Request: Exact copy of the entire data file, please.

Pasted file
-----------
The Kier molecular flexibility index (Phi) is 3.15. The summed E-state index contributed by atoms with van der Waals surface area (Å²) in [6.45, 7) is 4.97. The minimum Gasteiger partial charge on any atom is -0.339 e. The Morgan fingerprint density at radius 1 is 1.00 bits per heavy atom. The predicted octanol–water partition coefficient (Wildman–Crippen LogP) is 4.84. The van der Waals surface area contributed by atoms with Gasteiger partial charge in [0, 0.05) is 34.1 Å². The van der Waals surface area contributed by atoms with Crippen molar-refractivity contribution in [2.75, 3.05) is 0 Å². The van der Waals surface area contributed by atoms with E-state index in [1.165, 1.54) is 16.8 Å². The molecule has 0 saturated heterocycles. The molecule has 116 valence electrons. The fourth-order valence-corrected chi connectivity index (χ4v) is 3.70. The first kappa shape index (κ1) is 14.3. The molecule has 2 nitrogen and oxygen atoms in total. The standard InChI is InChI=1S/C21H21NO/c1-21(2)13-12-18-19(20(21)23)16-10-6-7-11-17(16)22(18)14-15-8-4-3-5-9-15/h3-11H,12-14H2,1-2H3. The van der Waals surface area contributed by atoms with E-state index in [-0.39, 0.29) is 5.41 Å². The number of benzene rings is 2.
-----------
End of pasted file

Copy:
The Kier molecular flexibility index (Phi) is 3.15. The summed E-state index contributed by atoms with van der Waals surface area (Å²) in [6.45, 7) is 4.97. The minimum Gasteiger partial charge on any atom is -0.339 e. The Morgan fingerprint density at radius 1 is 1.00 bits per heavy atom. The predicted octanol–water partition coefficient (Wildman–Crippen LogP) is 4.84. The van der Waals surface area contributed by atoms with Gasteiger partial charge in [0, 0.05) is 34.1 Å². The van der Waals surface area contributed by atoms with Crippen molar-refractivity contribution in [2.75, 3.05) is 0 Å². The van der Waals surface area contributed by atoms with E-state index in [1.165, 1.54) is 16.8 Å². The molecule has 0 saturated heterocycles. The molecule has 116 valence electrons. The fourth-order valence-corrected chi connectivity index (χ4v) is 3.70. The first kappa shape index (κ1) is 14.3. The molecule has 2 nitrogen and oxygen atoms in total. The standard InChI is InChI=1S/C21H21NO/c1-21(2)13-12-18-19(20(21)23)16-10-6-7-11-17(16)22(18)14-15-8-4-3-5-9-15/h3-11H,12-14H2,1-2H3. The van der Waals surface area contributed by atoms with E-state index in [-0.39, 0.29) is 5.41 Å². The number of benzene rings is 2.